Happy Friday, U.S. Digest readers!
As we head into this early summer weekend, the privacy world grants you no shortage of weekend reading.
Making the rounds is the discussion draft of the bipartisan American Data Privacy and Protection Act, possibly the strongest prospect for comprehensive federal privacy legislation seen in years. Meanwhile, at the state level, the California Privacy Protection Agency Board released the California Privacy Rights Act draft regulations, voting unanimously Wednesday to authorize Executive Director Ashkan Soltani to begin the anxiously awaited CPRA rulemaking process.
At 64 and 66 pages, respectively, they’ll run you about the same time with a good cup of tea. But which one to prioritize?
During a LinkedIn Live, moderated by IAPP Vice President and Chief Knowledge Officer Caitlin Fennessy, CIPP/US, the Future of Privacy Forum’s Director of Legislative Research and Analysis Stacey Gray, CIPP/US, said the California regulations may present the larger compliance challenge in the near future, but both advancements are “pretty significant.” And movement on the ADPPA is happening quickly, with a hearing scheduled before the House Committee on Energy and Commerce’s Subcommittee Tuesday.
“This one matters because it’s bicameral and bipartisan. Full stop,” Gray said of the ADPPA discussion draft. “That’s a pretty big deal. That’s why people are paying attention.”
There’s been a “window of opportunity” for federal privacy legislation, Gray said, since the CCPA passed in 2018. That window could arguably stall at the midterm elections this November, she said. “A bill that’s going to get serious compromise right now and is actually going to stand a chance of passing would really need to be worked out right now, in the next month-and-a-half really, so that it could be considered and go for a vote,” she said.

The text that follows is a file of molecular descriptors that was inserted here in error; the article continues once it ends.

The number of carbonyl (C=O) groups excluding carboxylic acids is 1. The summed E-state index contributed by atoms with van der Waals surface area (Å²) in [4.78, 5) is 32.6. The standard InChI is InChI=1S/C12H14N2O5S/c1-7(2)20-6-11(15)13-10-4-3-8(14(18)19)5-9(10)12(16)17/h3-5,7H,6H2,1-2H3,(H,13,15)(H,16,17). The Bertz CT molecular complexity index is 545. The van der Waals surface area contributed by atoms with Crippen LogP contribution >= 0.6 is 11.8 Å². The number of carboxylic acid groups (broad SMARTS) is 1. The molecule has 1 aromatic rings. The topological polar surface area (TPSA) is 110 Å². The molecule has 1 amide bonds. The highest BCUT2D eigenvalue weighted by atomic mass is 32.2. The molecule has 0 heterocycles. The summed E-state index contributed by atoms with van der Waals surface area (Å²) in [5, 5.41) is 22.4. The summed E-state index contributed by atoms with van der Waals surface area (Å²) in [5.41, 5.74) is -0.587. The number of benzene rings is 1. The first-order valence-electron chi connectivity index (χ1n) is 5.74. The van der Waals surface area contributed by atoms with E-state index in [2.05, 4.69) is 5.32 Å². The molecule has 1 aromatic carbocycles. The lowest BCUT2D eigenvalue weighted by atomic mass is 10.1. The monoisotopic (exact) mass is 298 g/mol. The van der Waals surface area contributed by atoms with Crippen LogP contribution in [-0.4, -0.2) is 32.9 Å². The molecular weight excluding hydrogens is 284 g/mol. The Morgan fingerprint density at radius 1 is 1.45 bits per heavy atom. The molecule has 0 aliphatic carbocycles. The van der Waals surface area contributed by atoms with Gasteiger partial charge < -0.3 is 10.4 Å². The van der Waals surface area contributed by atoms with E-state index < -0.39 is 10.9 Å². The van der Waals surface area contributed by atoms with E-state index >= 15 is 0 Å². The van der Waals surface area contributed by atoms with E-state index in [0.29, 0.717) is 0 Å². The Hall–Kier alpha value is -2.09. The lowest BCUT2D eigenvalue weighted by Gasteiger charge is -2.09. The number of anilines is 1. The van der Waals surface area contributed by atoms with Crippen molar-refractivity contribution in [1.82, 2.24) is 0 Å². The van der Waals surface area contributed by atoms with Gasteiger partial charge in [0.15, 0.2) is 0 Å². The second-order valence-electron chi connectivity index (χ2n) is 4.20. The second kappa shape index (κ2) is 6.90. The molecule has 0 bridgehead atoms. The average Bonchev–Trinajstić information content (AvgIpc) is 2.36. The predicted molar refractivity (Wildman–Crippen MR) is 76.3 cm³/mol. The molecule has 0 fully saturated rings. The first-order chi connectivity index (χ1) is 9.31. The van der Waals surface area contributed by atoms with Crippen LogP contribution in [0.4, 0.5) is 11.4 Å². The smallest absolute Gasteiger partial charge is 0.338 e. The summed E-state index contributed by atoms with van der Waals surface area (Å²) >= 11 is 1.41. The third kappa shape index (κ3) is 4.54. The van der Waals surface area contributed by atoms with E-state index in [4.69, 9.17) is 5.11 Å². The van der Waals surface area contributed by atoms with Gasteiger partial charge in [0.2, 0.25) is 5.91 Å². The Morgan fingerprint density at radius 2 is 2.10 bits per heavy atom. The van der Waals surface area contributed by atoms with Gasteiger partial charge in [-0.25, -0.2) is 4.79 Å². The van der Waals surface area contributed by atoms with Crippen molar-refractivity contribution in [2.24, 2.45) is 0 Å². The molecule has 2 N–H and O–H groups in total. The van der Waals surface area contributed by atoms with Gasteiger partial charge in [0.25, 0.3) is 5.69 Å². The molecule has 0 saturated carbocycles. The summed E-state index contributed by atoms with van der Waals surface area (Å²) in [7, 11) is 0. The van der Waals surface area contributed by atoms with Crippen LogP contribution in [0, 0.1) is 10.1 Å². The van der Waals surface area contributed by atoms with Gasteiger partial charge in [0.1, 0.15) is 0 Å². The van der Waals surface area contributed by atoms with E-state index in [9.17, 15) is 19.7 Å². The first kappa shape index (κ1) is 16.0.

Also, during the LinkedIn Live, Brookings Institution Tisch Distinguished Visiting Fellow Cameron Kerry noted the content of the ADPPA includes boundaries around the collection, use and sharing of information, civil rights protections, and algorithmic transparency and accountability provisions. But, he said, without bipartisan agreement, including the support of Senate Commerce Committee Chairwoman, Sen. Maria Cantwell, D-Wash., who has yet to sign onto the bill and is anticipated to release her own draft proposal any day now, “it’s impossible to visualize a path forward that gets us to a law.”
The ADPPA would preempt most state privacy laws, with a list of exceptions including the federal Children’s Online Privacy Protection Act and Illinois’ Biometric Information Privacy Act. It could preempt laws in California, Colorado, Connecticut, Utah and Virginia, Gray said, if the federal and state legislation regulated the same issues. It could create an “ironic situation” in California if the federal law were to go into effect, she said, where most of the CPRA would be preempted. In an analysis of the ADPPA this week, Senior Westin Research Fellow Müge Fazlioglu, CIPP/E, CIPP/US, noted a private right of action concerning data breaches in California would be exempt from preemption.
“It does preempt the core operational compliance issues that most in the business community are concerned about, which is states having different standards for access rights, portability, etc., and sets a uniform standard for those,” Gray said.
A lot is aligning around the ADPPA, Kerry said, adding the work of stakeholders and legislators in Washington “is bearing fruit now” and “we are closer than we have ever been in 20 years of efforts to get privacy bills.”
“You can kind of taste it,” he said. “I think there is the opportunity here to put the kind of substantive protections that we’ve talked about in place. That, to me, is the important objective here.”
So, it seems, for now, the ADPPA is the reading to add to your list. But there’s still plenty to keep a close eye on around CPRA rulemaking. The CPPA is likely to miss an initial July 1 statutory deadline to adopt regulations, which is being closely watched by the business community, and indicated the topic would be placed on an upcoming agenda. And with the authorization vote Wednesday, a Notice of Proposed Rulemaking Action is anticipated next, which will officially commence the formal rulemaking process. Then it will be time for stakeholders and interested parties to share their thoughts on the draft regulations.
So keep the California draft handy. You’ll need it soon.
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